At first glance, the couple is edgy but cute: Lily Bloom runs a flower shop for people who hate flowers; Ryle Kincaid is a surgeon who says he never wants to get married or have kids. They meet on a rooftop in Boston on the night Ryle loses a patient and Lily attends her abusive father’s funeral. The provocative opening takes a dark turn when Lily receives a warning about Ryle’s intentions from his sister, who becomes Lily’s employee and close friend. Lily swears she’ll never end up in another abusive home, but when Ryle starts to show all the same warning signs that her mother ignored, Lily learns just how hard it is to say goodbye. When Ryle is not in the throes of a jealous rage, his redeeming qualities return, and Lily can justify his behavior: “I think we needed what happened on the stairwell to happen so that I would know his past and we’d be able to work on it together,” she tells herself. Lily marries Ryle hoping the good will outweigh the bad, and the mother-daughter dynamics evolve beautifully as Lily reflects on her childhood with fresh eyes. Diary entries fancifully addressed to TV host Ellen DeGeneres serve as flashbacks to Lily’s teenage years, when she met her first love, Atlas Corrigan, a homeless boy she found squatting in a neighbor’s house. When Atlas turns up in Boston, now a successful chef, he begs Lily to leave Ryle. Despite the better option right in front of her, an unexpected complication forces Lily to cut ties with Atlas, confront Ryle, and try to end the cycle of abuse before it’s too late. The relationships are portrayed with compassion and honesty, and the author’s note at the end that explains Hoover’s personal connection to the subject matter is a must-read.

Packed with riveting drama and painful truths, this book powerfully illustrates the devastation of abuse—and the strength of the survivors.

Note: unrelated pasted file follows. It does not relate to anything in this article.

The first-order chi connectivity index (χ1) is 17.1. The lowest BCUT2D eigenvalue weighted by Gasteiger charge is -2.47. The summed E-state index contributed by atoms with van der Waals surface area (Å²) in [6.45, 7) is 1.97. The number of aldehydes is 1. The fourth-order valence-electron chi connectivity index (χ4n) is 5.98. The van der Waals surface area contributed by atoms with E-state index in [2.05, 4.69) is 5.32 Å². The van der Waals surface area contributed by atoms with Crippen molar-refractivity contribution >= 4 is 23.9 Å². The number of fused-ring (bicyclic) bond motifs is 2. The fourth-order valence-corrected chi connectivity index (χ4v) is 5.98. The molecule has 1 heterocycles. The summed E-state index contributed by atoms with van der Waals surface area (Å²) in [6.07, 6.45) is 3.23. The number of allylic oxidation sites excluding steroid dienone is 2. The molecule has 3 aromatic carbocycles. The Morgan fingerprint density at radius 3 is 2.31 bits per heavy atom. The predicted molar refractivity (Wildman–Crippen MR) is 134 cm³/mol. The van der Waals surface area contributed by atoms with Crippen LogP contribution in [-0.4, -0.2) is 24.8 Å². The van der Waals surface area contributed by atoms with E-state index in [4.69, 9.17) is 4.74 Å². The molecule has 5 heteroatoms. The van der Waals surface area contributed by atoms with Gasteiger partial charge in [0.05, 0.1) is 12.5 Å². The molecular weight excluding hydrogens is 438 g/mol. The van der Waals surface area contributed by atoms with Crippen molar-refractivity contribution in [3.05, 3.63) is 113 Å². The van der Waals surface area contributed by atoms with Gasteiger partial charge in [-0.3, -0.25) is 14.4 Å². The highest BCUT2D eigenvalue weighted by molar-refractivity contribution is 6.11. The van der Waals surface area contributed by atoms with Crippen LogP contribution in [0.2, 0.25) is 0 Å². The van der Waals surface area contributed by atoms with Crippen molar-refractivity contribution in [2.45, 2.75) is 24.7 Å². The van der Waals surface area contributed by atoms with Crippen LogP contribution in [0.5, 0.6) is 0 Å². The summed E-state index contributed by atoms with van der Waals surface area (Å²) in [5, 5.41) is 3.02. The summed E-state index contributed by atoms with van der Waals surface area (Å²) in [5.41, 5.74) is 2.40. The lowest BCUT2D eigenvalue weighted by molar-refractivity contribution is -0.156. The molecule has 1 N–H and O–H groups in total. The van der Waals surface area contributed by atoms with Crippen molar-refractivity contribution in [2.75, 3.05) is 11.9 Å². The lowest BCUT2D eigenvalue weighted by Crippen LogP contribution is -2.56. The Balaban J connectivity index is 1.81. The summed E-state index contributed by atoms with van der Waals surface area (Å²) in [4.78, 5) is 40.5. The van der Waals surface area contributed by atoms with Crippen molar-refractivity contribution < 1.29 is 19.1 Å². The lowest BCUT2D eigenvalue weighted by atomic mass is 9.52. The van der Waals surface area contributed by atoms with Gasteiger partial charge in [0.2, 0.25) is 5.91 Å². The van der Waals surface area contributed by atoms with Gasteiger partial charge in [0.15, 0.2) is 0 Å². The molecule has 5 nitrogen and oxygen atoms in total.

Pub Date: Aug. 2, 2016

ISBN: 978-1-5011-1036-8

Page Count: 320

Publisher: Atria

Review Posted Online: May 31, 2016

Kirkus Reviews Issue: June 15, 2016

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A tasty, if not always tasteful, tale of supernatural mayhem that fans of King and Crichton alike will enjoy.

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DEVOLUTION

Are we not men? We are—well, ask Bigfoot, as Brooks does in this delightful yarn, following on his bestseller World War Z (2006).

A zombie apocalypse is one thing. A volcanic eruption is quite another, for, as the journalist who does a framing voice-over narration for Brooks’ latest puts it, when Mount Rainier popped its cork, “it was the psychological aspect, the hyperbole-fueled hysteria that had ended up killing the most people.” Maybe, but the sasquatches whom the volcano displaced contributed to the statistics, too, if only out of self-defense. Brooks places the epicenter of the Bigfoot war in a high-tech hideaway populated by the kind of people you might find in a Jurassic Park franchise: the schmo who doesn’t know how to do much of anything but tries anyway, the well-intentioned bleeding heart, the know-it-all intellectual who turns out to know the wrong things, the immigrant with a tough backstory and an instinct for survival. Indeed, the novel does double duty as a survival manual, packed full of good advice—for instance, try not to get wounded, for “injury turns you from a giver to a taker. Taking up our resources, our time to care for you.” Brooks presents a case for making room for Bigfoot in the world while peppering his narrative with timely social criticism about bad behavior on the human side of the conflict: The explosion of Rainier might have been better forecast had the president not slashed the budget of the U.S. Geological Survey, leading to “immediate suspension of the National Volcano Early Warning System,” and there’s always someone around looking to monetize the natural disaster and the sasquatch-y onslaught that follows. Brooks is a pro at building suspense even if it plays out in some rather spectacularly yucky episodes, one involving a short spear that takes its name from “the sucking sound of pulling it out of the dead man’s heart and lungs.” Grossness aside, it puts you right there on the scene.

A tasty, if not always tasteful, tale of supernatural mayhem that fans of King and Crichton alike will enjoy.

Pub Date: June 16, 2020

ISBN: 978-1-9848-2678-7

Page Count: 304

Publisher: Del Rey/Ballantine

Review Posted Online: Feb. 10, 2020

Kirkus Reviews Issue: March 1, 2020